The four brothers—who were still the only employees—initially reserved a basic 10-by-10-foot booth for the show because that was all they could afford. Then Abdul decided they should make a splash. “We needed an image, I thought, if we were going to go out there,” he said. “I went to a business in our complex. He built our booth and we did a payment plan.”
The booth mushroomed into a 10-foot-by-30-foot space, which was an eye-catching burgundy with gold trim. “People came by the booth and said, ‘Wow.’ They thought we were a really big company,” the COO said, recalling that the company’s two-page fact sheet of products consisted mostly of long-sleeve and short-sleeve shirts. Today, the product lineup fills a 68-page booklet that has several styles, including raglan crew and tri-blend crew T-shirts, racerback tanks, polo shirts, sweatshirts, fleece vests and jackets, aprons, safety wear, beanies, and totes. Fourteen new styles were added this year to pump up the fashion selection to 94 items. Basic T-shirts wholesale for about $3 and above.
That first trade show garnered AST Sportswear enough orders and contacts that by 1997 the brothers moved to a 15,000-square-foot facility near what is now called Angel Stadium of Anaheim, where they added their own cut-and-sew center employing about 100 workers. “We wanted our own facility to maintain quality, and our volume was consistent,” Abdul said.
The company kept growing and moved one more time, to Anaheim Hills, before acquiring in 2013 its 115,000-square-foot facility in Brea, which houses the company’s offices, warehouse, distribution center and manufacturing facility with 300 workers. AST Sportswear also has a unionized sewing factory in Huntington Park, Calif., that employs 40 workers who make T-shirts for mostly labor unions, which want union-made apparel.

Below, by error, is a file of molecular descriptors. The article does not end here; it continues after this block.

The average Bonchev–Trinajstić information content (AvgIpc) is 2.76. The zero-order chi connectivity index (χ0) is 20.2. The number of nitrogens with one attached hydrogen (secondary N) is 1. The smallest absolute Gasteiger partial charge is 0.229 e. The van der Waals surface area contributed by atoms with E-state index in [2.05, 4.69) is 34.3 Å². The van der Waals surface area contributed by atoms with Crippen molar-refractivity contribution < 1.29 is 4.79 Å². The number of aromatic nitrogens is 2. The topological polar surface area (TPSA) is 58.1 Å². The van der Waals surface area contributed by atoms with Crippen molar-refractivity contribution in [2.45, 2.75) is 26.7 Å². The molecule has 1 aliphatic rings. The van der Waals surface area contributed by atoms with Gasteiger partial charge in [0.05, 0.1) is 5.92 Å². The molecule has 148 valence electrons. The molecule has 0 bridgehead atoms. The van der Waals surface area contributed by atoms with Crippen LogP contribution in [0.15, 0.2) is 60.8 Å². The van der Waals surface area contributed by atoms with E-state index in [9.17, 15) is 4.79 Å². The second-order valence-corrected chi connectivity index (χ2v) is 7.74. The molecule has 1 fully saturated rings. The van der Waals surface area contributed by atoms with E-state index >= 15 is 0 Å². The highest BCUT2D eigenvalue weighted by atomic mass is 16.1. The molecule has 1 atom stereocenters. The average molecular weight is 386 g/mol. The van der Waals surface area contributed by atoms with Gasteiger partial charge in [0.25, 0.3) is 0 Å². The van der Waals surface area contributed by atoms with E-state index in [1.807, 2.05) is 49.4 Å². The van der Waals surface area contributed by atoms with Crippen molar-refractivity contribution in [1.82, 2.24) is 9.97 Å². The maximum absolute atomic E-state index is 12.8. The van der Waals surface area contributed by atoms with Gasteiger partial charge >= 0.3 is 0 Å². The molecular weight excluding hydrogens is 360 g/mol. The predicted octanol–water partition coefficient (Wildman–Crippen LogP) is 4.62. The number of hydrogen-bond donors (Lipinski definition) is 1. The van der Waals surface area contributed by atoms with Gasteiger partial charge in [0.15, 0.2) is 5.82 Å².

After taking over American Apparel’s facilities two years ago, the company grew to 500 employees. While it may not be the largest cut-and-sew T-shirt operation in the United States, most people believe it is the largest vertically integrated operation of its kind in the United States, even though the company does not disclose its revenues.
“We have been a distributor of theirs for over 15 years, and they have grown phenomenally,” said Bob Winget, president of TSC Apparel in Cincinnati. He is one of 12 distributors who sell the Bayside label. “They have such an incredible presence in that ‘Made in the USA’ category.”
Scott Wilson, a Los Angeles apparel maker who has specialized in domestically made T-shirts, has watched AST Sportswear grow rapidly over the past few years. “When you combine all the elements they have in a vertical operation, they may be the largest [in the United States] but not when it comes to sewing. There are a few companies back East that have 500 to 600 sewing workers, but they are not vertical.”
Today’s AST Sportswear is a far cry from the beginning, when the four brothers were doing everything—from answering phones and taking orders to pasting mailing labels on 100 boxes at a time, loading trucks and making deliveries. “There is nothing we haven’t done,” Abdul said. “We were working 12, 14, 16 hours a day, six days a week. Whatever it took.”